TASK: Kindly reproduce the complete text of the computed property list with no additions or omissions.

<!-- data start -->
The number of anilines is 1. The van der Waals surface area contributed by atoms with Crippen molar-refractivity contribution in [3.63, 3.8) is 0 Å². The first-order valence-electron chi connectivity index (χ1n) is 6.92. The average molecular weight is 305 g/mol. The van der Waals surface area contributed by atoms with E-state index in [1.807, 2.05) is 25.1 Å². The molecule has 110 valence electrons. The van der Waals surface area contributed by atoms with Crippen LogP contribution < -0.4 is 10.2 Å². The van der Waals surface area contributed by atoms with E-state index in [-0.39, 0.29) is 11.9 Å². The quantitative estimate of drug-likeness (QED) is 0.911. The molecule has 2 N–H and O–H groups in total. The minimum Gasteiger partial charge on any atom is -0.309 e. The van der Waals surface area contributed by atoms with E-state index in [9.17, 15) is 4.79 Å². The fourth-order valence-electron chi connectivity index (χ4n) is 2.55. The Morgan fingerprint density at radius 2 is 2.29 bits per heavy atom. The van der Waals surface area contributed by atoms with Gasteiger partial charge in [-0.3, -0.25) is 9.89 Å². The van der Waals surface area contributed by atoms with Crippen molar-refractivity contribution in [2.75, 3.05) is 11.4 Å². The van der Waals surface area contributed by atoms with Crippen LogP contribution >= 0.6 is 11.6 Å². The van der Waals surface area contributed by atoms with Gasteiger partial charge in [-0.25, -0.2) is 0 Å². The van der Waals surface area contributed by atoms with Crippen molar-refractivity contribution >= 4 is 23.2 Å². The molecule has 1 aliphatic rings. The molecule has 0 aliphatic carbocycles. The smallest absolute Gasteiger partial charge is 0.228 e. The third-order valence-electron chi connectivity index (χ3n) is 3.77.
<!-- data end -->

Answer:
The number of anilines is 1. The van der Waals surface area contributed by atoms with Crippen molar-refractivity contribution in [3.63, 3.8) is 0 Å². The first-order valence-electron chi connectivity index (χ1n) is 6.92. The average molecular weight is 305 g/mol. The van der Waals surface area contributed by atoms with E-state index in [1.807, 2.05) is 25.1 Å². The molecule has 110 valence electrons. The van der Waals surface area contributed by atoms with Crippen LogP contribution < -0.4 is 10.2 Å². The van der Waals surface area contributed by atoms with E-state index in [-0.39, 0.29) is 11.9 Å². The quantitative estimate of drug-likeness (QED) is 0.911. The molecule has 2 N–H and O–H groups in total. The minimum Gasteiger partial charge on any atom is -0.309 e. The van der Waals surface area contributed by atoms with E-state index in [9.17, 15) is 4.79 Å². The fourth-order valence-electron chi connectivity index (χ4n) is 2.55. The Morgan fingerprint density at radius 2 is 2.29 bits per heavy atom. The van der Waals surface area contributed by atoms with Gasteiger partial charge in [-0.3, -0.25) is 9.89 Å². The van der Waals surface area contributed by atoms with Crippen molar-refractivity contribution in [2.75, 3.05) is 11.4 Å². The van der Waals surface area contributed by atoms with Crippen LogP contribution >= 0.6 is 11.6 Å². The van der Waals surface area contributed by atoms with Gasteiger partial charge in [-0.25, -0.2) is 0 Å². The van der Waals surface area contributed by atoms with Crippen molar-refractivity contribution >= 4 is 23.2 Å². The molecule has 1 aliphatic rings. The molecule has 0 aliphatic carbocycles. The smallest absolute Gasteiger partial charge is 0.228 e. The third-order valence-electron chi connectivity index (χ3n) is 3.77.